Answers to parliamentary questions on the subject have been either uninformative or revealed the permissive nature of what is available. Thus, for example, the answer to one question on 28 June 2012:

Asked by Lord Norton of Louth

To ask Her Majesty’s Government how many civil servants of permanent secretary or equivalent presently in post have received dedicated training on the constitutional significance of Parliament and the conventions governing the relationship between Parliament and Government; and whether it is a requirement that those appointed as Permanent Secretaries have received such training. [HL523]

Baroness Verma: Information on the training which civil servants currently at Permanent Secretary or equivalent level have received in the past is not held centrally.

All civil servants can attend training provided by Civil Service Learning covering the role of Parliament, understanding the parliamentary process, and the relationship between Parliament and Government.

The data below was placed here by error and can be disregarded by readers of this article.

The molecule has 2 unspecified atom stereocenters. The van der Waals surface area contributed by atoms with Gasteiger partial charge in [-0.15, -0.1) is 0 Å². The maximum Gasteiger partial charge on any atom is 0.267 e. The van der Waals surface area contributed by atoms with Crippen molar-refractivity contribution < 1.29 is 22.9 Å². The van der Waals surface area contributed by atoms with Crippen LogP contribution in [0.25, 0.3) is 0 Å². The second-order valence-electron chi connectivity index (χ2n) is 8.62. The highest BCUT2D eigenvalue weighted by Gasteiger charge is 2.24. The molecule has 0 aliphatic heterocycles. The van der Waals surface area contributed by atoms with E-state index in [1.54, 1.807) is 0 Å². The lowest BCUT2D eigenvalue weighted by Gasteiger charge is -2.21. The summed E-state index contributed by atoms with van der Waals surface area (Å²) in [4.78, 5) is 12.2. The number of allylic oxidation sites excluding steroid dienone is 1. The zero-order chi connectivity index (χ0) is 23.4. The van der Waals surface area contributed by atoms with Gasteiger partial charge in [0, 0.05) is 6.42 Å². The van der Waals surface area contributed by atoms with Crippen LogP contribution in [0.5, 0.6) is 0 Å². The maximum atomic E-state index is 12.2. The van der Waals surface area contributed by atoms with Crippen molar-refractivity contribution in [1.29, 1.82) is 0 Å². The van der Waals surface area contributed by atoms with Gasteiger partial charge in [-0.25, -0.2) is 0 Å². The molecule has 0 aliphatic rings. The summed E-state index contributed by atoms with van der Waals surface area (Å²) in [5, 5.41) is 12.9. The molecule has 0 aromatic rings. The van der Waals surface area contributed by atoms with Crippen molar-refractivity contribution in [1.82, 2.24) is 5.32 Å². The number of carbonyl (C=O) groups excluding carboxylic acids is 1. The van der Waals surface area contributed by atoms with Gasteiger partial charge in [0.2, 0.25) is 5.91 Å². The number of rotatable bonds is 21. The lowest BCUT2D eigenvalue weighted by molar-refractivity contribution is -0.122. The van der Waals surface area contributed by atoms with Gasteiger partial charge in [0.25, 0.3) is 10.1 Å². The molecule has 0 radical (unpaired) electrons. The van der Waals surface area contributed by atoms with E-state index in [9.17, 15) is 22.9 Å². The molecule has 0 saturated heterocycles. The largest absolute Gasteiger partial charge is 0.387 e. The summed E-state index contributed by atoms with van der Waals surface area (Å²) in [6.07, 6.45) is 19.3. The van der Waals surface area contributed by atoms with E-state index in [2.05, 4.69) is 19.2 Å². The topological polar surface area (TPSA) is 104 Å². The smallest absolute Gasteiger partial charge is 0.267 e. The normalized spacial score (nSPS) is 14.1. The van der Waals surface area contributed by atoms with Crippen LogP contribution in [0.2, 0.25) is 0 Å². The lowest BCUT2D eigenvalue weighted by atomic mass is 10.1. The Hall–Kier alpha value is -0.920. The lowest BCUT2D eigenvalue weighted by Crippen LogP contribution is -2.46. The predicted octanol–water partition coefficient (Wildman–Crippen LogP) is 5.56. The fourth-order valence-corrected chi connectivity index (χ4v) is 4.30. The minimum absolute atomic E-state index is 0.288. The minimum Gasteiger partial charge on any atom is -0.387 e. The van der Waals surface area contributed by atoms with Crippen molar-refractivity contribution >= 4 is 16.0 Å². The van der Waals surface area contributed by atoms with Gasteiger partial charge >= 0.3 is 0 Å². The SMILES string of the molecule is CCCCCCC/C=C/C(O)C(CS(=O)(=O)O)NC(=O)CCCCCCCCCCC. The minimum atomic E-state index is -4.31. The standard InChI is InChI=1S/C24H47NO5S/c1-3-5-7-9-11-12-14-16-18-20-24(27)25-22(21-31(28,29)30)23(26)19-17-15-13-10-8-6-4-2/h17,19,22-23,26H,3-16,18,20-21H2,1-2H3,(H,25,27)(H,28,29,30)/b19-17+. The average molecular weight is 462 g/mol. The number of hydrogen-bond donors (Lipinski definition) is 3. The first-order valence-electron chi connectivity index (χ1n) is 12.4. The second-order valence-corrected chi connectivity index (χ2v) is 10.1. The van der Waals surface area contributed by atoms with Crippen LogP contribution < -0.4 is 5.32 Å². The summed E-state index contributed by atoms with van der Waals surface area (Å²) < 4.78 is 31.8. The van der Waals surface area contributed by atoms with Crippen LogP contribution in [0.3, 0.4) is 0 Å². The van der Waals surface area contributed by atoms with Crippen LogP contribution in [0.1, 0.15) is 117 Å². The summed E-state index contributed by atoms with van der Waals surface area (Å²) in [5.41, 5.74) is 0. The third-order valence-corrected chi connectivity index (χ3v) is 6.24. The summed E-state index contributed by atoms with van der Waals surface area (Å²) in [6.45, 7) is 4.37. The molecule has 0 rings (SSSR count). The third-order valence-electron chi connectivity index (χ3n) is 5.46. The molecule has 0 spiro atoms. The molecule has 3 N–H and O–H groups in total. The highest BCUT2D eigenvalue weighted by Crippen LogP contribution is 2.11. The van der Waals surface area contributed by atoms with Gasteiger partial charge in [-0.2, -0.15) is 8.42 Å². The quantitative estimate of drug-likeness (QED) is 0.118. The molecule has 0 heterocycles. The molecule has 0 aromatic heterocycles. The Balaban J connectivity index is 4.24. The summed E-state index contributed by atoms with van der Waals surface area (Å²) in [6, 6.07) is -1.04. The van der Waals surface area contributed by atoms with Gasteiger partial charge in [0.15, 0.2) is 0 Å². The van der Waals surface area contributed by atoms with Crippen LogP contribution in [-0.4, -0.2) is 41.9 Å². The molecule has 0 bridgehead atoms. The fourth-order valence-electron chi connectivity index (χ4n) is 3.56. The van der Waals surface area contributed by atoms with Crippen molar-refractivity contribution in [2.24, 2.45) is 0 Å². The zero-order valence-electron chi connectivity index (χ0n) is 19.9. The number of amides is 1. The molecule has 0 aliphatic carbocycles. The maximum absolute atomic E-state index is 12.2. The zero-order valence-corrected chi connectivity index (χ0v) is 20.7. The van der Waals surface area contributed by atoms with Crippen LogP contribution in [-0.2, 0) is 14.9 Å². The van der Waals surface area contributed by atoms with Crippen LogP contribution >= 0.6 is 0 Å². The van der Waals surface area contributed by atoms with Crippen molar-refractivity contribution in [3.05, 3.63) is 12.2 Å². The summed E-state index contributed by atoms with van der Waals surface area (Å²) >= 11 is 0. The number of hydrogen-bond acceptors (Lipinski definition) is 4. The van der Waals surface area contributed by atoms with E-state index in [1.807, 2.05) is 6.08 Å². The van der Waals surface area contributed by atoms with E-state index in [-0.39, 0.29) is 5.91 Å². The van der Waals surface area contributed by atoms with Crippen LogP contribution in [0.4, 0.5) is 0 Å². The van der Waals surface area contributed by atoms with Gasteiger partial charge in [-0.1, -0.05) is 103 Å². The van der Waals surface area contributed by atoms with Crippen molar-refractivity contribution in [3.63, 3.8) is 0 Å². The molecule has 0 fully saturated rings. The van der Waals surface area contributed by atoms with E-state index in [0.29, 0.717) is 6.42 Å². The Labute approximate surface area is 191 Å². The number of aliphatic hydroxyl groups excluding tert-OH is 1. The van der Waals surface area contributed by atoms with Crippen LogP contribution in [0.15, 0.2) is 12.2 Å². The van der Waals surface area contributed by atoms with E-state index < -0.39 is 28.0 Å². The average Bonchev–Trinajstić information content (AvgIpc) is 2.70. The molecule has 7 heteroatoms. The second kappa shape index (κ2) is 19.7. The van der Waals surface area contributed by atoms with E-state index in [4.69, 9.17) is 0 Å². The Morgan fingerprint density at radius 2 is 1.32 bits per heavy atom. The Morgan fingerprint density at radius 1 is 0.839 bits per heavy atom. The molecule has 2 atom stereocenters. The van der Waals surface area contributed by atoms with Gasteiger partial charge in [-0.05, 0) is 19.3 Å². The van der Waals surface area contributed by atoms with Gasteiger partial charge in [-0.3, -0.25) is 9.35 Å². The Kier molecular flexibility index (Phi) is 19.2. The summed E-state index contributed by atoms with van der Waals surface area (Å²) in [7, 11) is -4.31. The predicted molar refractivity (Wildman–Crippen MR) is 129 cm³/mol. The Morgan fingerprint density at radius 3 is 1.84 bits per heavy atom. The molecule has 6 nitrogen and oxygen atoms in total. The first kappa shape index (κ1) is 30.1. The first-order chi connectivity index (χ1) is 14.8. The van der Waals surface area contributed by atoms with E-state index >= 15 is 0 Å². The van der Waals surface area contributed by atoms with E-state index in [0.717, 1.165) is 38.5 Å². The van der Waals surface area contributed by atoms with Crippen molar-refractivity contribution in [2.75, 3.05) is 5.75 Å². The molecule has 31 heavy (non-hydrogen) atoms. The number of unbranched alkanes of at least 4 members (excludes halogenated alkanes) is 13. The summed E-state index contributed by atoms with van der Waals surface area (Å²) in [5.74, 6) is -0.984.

The Civil Service Reform plan published last week made clear that all civil servants will receive five days training in the future.

The key word in the answer, in relation to training on the role of Parliament, is “can” (“All civil servants can attend training...”) rather than “must” or “are expected to”. As to the five-days training embodied in the Civil Service Reform Plan, there is no indication of what the training will comprise. It is also notable that Action 12 of the Plan states: “A new Civil Service Learning (CSL) core curriculum and learning and development offer for all staff is currently being rolled out” (my emphasis).

A further question, answered on 9 January, elicited the fact that there is no clear leadership in Departments in determining the training needs of senior civil servants:

Asked by Lord Norton of Louth

To ask Her Majesty’s Government who is responsible in each department for determining the training needs of civil servants pursuant to Section 3(6) of the Constitutional Reform and Governance Act 2010. [HL3653]